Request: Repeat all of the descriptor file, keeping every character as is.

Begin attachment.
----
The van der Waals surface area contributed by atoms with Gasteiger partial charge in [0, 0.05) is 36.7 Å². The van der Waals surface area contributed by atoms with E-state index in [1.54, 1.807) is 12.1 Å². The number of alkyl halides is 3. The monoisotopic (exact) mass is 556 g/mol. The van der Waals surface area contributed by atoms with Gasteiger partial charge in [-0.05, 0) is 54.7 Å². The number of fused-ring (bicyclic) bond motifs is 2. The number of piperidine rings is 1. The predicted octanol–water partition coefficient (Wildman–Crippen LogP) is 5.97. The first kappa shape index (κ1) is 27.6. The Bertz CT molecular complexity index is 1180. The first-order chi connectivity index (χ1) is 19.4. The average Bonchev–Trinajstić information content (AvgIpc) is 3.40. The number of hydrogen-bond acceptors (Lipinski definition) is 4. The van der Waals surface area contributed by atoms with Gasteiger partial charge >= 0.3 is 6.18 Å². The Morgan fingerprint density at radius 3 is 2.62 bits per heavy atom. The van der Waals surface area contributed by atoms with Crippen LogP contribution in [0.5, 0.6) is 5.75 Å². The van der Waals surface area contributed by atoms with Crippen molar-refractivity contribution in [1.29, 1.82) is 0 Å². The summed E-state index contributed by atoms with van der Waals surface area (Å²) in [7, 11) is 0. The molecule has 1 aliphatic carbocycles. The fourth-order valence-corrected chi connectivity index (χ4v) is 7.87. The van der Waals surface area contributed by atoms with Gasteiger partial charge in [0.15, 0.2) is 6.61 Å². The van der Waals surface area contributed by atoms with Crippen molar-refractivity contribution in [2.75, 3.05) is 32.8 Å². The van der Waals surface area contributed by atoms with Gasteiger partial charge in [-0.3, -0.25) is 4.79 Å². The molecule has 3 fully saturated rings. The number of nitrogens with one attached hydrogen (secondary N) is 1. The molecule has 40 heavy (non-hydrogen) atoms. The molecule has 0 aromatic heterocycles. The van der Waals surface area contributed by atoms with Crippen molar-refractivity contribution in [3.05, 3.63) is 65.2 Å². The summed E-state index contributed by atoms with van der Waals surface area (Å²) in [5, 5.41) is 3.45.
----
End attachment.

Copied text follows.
The van der Waals surface area contributed by atoms with Gasteiger partial charge in [0, 0.05) is 36.7 Å². The van der Waals surface area contributed by atoms with E-state index in [1.54, 1.807) is 12.1 Å². The number of alkyl halides is 3. The monoisotopic (exact) mass is 556 g/mol. The van der Waals surface area contributed by atoms with Gasteiger partial charge in [-0.05, 0) is 54.7 Å². The number of fused-ring (bicyclic) bond motifs is 2. The number of piperidine rings is 1. The predicted octanol–water partition coefficient (Wildman–Crippen LogP) is 5.97. The first kappa shape index (κ1) is 27.6. The Bertz CT molecular complexity index is 1180. The first-order chi connectivity index (χ1) is 19.4. The average Bonchev–Trinajstić information content (AvgIpc) is 3.40. The number of hydrogen-bond acceptors (Lipinski definition) is 4. The van der Waals surface area contributed by atoms with Gasteiger partial charge >= 0.3 is 6.18 Å². The Morgan fingerprint density at radius 3 is 2.62 bits per heavy atom. The van der Waals surface area contributed by atoms with Crippen LogP contribution in [0.5, 0.6) is 5.75 Å². The van der Waals surface area contributed by atoms with Crippen molar-refractivity contribution in [1.29, 1.82) is 0 Å². The summed E-state index contributed by atoms with van der Waals surface area (Å²) in [7, 11) is 0. The molecule has 1 aliphatic carbocycles. The fourth-order valence-corrected chi connectivity index (χ4v) is 7.87. The van der Waals surface area contributed by atoms with Gasteiger partial charge in [0.15, 0.2) is 6.61 Å². The van der Waals surface area contributed by atoms with Crippen molar-refractivity contribution in [2.75, 3.05) is 32.8 Å². The van der Waals surface area contributed by atoms with Gasteiger partial charge in [-0.3, -0.25) is 4.79 Å². The molecule has 3 fully saturated rings. The number of nitrogens with one attached hydrogen (secondary N) is 1. The molecule has 40 heavy (non-hydrogen) atoms. The molecule has 0 aromatic heterocycles. The van der Waals surface area contributed by atoms with Crippen molar-refractivity contribution in [3.05, 3.63) is 65.2 Å². The summed E-state index contributed by atoms with van der Waals surface area (Å²) in [5, 5.41) is 3.45.